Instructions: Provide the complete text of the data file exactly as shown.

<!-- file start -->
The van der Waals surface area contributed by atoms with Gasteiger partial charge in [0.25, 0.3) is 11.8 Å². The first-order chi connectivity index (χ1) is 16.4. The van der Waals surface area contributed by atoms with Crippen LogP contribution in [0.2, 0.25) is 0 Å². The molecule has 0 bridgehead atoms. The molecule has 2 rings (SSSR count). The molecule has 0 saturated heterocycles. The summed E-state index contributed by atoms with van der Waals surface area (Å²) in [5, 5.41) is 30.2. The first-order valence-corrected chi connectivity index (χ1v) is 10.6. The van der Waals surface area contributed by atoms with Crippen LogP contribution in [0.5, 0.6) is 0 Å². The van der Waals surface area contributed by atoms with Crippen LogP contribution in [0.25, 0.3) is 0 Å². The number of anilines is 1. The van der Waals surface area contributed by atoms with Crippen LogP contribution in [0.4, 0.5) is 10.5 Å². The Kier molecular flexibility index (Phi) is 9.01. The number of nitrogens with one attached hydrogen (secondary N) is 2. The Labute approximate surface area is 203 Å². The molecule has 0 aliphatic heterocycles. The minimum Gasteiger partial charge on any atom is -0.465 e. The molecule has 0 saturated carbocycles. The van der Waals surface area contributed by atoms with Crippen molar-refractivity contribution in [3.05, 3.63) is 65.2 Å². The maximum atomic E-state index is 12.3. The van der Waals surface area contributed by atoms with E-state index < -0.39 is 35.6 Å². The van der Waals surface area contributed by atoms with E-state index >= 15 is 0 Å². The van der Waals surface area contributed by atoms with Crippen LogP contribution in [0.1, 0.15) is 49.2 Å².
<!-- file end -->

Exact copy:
The van der Waals surface area contributed by atoms with Gasteiger partial charge in [0.25, 0.3) is 11.8 Å². The first-order chi connectivity index (χ1) is 16.4. The van der Waals surface area contributed by atoms with Crippen LogP contribution in [0.2, 0.25) is 0 Å². The molecule has 0 bridgehead atoms. The molecule has 2 rings (SSSR count). The molecule has 0 saturated heterocycles. The summed E-state index contributed by atoms with van der Waals surface area (Å²) in [5, 5.41) is 30.2. The first-order valence-corrected chi connectivity index (χ1v) is 10.6. The van der Waals surface area contributed by atoms with Crippen LogP contribution in [0.5, 0.6) is 0 Å². The van der Waals surface area contributed by atoms with Crippen LogP contribution in [0.25, 0.3) is 0 Å². The number of anilines is 1. The van der Waals surface area contributed by atoms with Crippen LogP contribution in [0.4, 0.5) is 10.5 Å². The Kier molecular flexibility index (Phi) is 9.01. The number of nitrogens with one attached hydrogen (secondary N) is 2. The Labute approximate surface area is 203 Å². The molecule has 0 aliphatic heterocycles. The minimum Gasteiger partial charge on any atom is -0.465 e. The molecule has 0 saturated carbocycles. The van der Waals surface area contributed by atoms with Crippen molar-refractivity contribution in [3.05, 3.63) is 65.2 Å². The maximum atomic E-state index is 12.3. The van der Waals surface area contributed by atoms with E-state index < -0.39 is 35.6 Å². The van der Waals surface area contributed by atoms with E-state index >= 15 is 0 Å². The van der Waals surface area contributed by atoms with Crippen LogP contribution in [0.1, 0.15) is 49.2 Å².